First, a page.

An important historical trace which might change the way we perceive the famous ready-made The Fountain exists in a letter that Duchamp sent to his sister Suzanne in April 1917 where he wrote that One of my female friends who had adopted the pseudonym Richard Mutt sent me a porcelain urinal as a sculpture; since there was nothing indecent about it, there was no reason to reject it. If we take into account the existing friendship and connection between him and the Baroness and the fact that the urinal was actually signed R. Mutt, we could easily conclude that she was the friend he mentions in the letter. Also, the writing R. Mutt in German language suggests armut, meaning poverty or, in the context of the exhibition, intellectual poverty. It is therefore possible that this entire work might have been a joke sent by the Baroness to Duchamp, a joke which he used as an application to the Society of Independent Artists, New York, making him world-famous and making this piece an iconic Dada representative.

Elsa has definitely broken social norms in her artistic acts, but she also did the same in the field of her private life, which we cannot actually disconnect from her art. Her character was one of the most representative ideals of Dada, the pure embodiment of anarchy. Already in her life before New York, while she worked as a model in Berlin, she went through a phase of sexual experimentation which even left hospitalized with syphilis. After her marriage to the Baron Leopold von Freytag-Loringhoven, she only took his title as a part of her artistic identity and left him in order to have more sexual and romantic connections. She became a lover of many important artists of that period and proposed the progressive ideas of polyamory, not understood by the masses who constantly judged her for her lifestyle, nor by her partners who remained desperate and broken.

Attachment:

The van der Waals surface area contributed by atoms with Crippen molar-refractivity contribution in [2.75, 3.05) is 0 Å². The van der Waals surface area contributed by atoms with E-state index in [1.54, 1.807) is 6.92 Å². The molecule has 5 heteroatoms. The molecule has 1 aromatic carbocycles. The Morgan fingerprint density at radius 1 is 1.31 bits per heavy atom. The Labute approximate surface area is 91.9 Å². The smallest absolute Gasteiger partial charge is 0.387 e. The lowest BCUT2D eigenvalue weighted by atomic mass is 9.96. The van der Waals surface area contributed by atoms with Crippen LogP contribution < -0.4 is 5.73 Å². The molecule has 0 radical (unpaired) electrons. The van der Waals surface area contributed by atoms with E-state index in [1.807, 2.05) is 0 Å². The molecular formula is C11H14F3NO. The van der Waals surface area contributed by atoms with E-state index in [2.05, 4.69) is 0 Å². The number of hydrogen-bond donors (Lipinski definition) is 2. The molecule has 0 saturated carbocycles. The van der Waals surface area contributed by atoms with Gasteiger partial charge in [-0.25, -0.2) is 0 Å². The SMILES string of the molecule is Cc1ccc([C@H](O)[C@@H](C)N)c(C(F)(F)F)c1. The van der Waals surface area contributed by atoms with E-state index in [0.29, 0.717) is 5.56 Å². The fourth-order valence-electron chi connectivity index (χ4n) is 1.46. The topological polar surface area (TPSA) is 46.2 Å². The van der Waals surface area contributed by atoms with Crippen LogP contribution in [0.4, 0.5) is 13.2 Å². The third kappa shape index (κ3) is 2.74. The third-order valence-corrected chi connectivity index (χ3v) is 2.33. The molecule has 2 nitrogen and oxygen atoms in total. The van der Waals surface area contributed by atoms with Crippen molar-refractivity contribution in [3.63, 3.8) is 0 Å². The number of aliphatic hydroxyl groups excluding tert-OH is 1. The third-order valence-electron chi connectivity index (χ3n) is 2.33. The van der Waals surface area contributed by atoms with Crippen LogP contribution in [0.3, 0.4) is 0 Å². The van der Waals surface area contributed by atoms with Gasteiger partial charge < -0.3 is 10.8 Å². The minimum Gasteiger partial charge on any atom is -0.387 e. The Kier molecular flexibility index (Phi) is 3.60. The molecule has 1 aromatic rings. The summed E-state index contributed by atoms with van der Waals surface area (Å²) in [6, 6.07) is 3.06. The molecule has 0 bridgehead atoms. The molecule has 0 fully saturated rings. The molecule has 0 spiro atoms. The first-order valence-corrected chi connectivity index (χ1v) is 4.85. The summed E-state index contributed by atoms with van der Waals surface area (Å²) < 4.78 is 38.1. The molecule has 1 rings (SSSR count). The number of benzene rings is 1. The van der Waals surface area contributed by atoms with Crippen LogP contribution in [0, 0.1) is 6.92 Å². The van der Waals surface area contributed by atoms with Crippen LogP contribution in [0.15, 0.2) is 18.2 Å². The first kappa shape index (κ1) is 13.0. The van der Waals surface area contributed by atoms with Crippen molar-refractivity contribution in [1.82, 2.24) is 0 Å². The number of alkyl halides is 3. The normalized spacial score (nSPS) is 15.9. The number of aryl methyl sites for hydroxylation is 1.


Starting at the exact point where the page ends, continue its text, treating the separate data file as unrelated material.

Neglected in The Official Art History

Only a century after these progressive works by Elsa von Freytag-Loringhoven, art historians become interested in her artistic significance and presence. We could state that it is probably connected to the fact that her entire life was an art-piece in an era when this was not recognized as an art form, during an era in which performance art still didn’t exist officially nor was public space considered as a legit platform for artistic experiments. On the other side, we could also see her female identity as an issue within the mainstream art history that leaves female artists outside of the major discussions, especially with such a controversial background story which might question the author of one of the most important artworks that shook the entire 20th-century foundations, The Fountain. In any case, it is finally time to fully appreciate and discover the works of this avant-garde feminist and artist whose production span is probably larger than what we know of today.